Use of the generalist predator Anystis baccarum in greenhouse IPM: Interactions with other biological control agents, a laboratory study
Biological Control, 177: 105127, Februay 2023.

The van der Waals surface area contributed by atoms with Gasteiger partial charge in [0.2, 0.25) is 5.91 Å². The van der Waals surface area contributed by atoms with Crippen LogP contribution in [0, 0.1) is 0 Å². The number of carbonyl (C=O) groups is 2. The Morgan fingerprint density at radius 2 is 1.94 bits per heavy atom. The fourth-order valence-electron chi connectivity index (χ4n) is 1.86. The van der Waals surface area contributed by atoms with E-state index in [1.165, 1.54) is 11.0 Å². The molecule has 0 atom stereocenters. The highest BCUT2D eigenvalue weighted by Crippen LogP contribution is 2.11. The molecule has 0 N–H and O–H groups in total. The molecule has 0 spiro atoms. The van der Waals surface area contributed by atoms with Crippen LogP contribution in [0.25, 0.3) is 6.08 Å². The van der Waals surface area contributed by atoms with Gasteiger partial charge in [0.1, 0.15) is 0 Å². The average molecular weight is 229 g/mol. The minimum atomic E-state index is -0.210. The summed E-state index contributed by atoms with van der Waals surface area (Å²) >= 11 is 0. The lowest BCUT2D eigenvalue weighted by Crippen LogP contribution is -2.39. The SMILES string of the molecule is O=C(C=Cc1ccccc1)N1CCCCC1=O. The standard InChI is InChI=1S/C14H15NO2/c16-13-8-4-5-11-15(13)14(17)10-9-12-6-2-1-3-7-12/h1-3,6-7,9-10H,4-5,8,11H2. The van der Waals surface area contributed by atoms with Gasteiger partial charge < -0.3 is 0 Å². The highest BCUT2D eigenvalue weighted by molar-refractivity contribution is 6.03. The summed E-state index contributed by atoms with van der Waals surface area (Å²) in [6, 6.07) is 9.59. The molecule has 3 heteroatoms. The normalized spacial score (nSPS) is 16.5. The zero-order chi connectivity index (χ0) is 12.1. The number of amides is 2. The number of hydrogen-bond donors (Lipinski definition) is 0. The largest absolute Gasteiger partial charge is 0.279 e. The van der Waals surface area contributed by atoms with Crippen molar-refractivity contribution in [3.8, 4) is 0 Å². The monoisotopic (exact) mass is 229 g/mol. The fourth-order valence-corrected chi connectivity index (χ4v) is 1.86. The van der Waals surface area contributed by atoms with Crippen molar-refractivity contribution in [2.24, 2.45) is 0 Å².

Abstract: Saito, T., Buitenhuis, R. and Brownbridge, M. A generalist predatory mite, Anystis baccarum (L.), was developed as a new biocontrol agent in Canada, and became commercially available in 2022. Because successful biological control programs in greenhouse crops rely on the release of several natural enemies simultaneously to deal with multiple pest species, this study assessed the interaction of A. baccarum with other commonly used biocontrol agents in laboratory trials. Note that only adult stages were used, because the agents tested are predominantly sold and released as adults. Anystis baccarum killed and consumed the generalist phytoseiid mites, Neoseiulus cucumeris (Oudemans) and Amblyseius swirskii Athias-Henriot; however, the mortality of the phytoseiid mites was reduced when an alternative food, Ephestia kuehniella Zeller eggs, was available. There was no intra-guild interaction between A. baccarum and the soil-dwelling predatory mite, Stratiolaelaps scimitus (Womersley). No statistically significant mortality was observed when Orius insidiosus (Say), a generalist hemipteran, or Delphastus catalinae (Horn), a coccinelid beetle used to control whiteflies, were confined with A. baccarum without alternative food for 24 h. The susceptibility of A. baccarum to the entomopathogenic fungus Beauveria bassiana (Balsamo) GHA strain was evaluated by exposing the mites to conidia in a filter paper bioassay. Differences in mite mortality were not significant across all treatments, and only one case of successful sporulation fungal growth was observed from cadavers recovered in the experiments; similarly, differences in the number of eggs produced were not significant across all treatments. Although the laboratory trials sometimes showed severe predation pressure from A. baccarum on other biocontrol agents, they are likely to be functionally compatible in the greenhouse owing to differences in habitat preferences and availability of other prey (pests) or another food source. Results of the current study provide insights that will enable the development of rational biocontrol programs that include A. baccarum.